Styron converting Ni-BR rubber line to neodymium-BR to meet UHP tyre demand
Styron, the rubber material supplier, is to convert its Nickel Butadiene Rubber (Ni-BR) production line in Schkopau, Germany, to Neodymium Butadiene Rubber (Nd-BR) manufacturing. Coupled with Styron’s existing technology in Solution Styrene Butadiene Rubber (SSBR), the company believes the Nd-BR offering will allow Styron to help customers around the world meet the increasing demand for green and ultra-high performance tyres.
“The Nd-BR development allows us to further grow our rubber business, broaden our product range and maintain product leadership,” said Francesca Reverberi, global business director of Synthetic Rubber, Styron. “The investment builds on the success of the third SSBR train in Schkopau that we brought on-line in late 2012, as well as the expanded capacity we took over earlier this year. These investments are all driven to serve our global tire customers.”
In February, Styron announced an agreement with material supplier JSR to acquire its production capacity rights at Schkopau, essentially doubling Styron’s capacity of one train.
New production line operational in 2015
The conversion of the Ni-BR production line in Schkopau will begin this year and is expected to be completed in the fourth quarter of 2015. The Nd-BR production line will supply customers around the world. Styron’s Schkopau production site currently hosts seven rubber production lines that supply tyre customers around the world.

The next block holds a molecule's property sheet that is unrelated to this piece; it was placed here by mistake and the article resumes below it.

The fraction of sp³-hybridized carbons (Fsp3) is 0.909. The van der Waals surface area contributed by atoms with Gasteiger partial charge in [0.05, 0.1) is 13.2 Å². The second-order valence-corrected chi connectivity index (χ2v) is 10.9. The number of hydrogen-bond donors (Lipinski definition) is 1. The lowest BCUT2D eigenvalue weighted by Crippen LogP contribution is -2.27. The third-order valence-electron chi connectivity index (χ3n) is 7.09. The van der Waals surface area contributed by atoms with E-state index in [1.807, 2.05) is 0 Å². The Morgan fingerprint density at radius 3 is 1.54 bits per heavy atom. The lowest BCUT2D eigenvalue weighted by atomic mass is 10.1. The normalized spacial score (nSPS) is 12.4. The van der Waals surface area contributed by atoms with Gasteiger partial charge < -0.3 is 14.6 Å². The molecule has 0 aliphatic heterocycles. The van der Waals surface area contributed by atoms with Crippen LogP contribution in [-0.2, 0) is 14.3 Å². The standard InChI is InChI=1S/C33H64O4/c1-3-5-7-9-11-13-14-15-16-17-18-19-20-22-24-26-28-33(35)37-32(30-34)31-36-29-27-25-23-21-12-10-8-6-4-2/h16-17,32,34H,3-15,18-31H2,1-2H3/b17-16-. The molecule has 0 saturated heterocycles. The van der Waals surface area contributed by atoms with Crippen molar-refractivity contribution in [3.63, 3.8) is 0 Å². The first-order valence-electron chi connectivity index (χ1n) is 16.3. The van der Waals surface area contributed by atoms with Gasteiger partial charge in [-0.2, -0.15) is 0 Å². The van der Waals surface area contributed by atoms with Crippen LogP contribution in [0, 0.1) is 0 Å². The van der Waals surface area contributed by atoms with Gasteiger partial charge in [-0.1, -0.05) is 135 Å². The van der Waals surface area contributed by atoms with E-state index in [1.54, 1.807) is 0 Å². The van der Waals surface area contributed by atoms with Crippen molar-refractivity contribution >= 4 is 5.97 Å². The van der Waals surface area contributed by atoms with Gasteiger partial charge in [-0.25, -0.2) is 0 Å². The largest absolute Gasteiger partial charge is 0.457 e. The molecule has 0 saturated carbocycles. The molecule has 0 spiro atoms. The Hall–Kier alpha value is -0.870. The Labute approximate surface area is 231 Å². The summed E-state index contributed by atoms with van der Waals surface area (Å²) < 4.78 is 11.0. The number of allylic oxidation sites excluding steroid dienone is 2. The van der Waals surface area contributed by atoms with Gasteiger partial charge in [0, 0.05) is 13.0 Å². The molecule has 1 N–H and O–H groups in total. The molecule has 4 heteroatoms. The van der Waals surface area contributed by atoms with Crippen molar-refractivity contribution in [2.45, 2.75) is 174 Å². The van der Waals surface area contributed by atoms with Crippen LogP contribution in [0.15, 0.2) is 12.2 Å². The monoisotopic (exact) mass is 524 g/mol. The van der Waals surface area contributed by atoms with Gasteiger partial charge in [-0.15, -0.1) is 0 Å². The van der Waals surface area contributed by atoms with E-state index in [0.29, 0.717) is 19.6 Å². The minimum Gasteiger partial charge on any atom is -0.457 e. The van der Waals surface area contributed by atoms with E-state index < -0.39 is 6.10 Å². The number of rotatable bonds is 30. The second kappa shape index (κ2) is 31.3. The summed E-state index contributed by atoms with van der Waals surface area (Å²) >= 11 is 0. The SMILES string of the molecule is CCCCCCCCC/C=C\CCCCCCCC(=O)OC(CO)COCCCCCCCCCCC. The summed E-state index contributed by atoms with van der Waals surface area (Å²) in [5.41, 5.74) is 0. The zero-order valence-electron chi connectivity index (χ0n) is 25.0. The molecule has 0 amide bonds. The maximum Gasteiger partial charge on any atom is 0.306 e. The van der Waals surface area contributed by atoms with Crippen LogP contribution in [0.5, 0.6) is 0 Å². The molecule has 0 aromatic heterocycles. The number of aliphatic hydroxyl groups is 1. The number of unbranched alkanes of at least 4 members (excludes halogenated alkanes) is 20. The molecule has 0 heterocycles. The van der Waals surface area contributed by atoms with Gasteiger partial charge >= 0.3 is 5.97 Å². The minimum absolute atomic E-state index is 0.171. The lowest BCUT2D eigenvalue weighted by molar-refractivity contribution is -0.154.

“Schkopau, Germany, is the ideal location for Styron to make this investment because of its longstanding expertise in rubber technology,” says Marco Levi, senior vice president and business president of Emulsion Polymers, Styron. “Styron invests continuously in R&D and production capacity to support our customers around the world.”
Nd-BR is a synthetic rubber used mainly in the production of tyres as well as in a variety of other applications such as industrial rubber goods and polymer modification. Nd-BR in ultra-high performance tyres allows the increase of elasticity/endurance and durability of the wear which results in improved fatigue resistance and groove cracking resistance, better abrasion resistance, higher rebound resilience as well as a lower heat build-up under dynamic stress which ultimately leads to improved rolling resistance in tyres.
As we all know this has been driven by legislation such as 2012’s European tyre labelling rules. However, this trend is spreading around the world. The mandatory performance labelling of tires, including a minimum rolling resistance, was formally introduced in 2010 in Japan and is expected to be implemented in China in 2015 and in North America and Latin America in 2016.
Styron previously announced plans to change the name of all Styron affiliated companies to Trinseo. Some, but not all, of the Styron companies are currently known as Trinseo; Styron companies that have not yet changed their names will continue to do business as Styron until their respective name changes are complete. Styron’s operating companies also continue to do business as Styron at this time.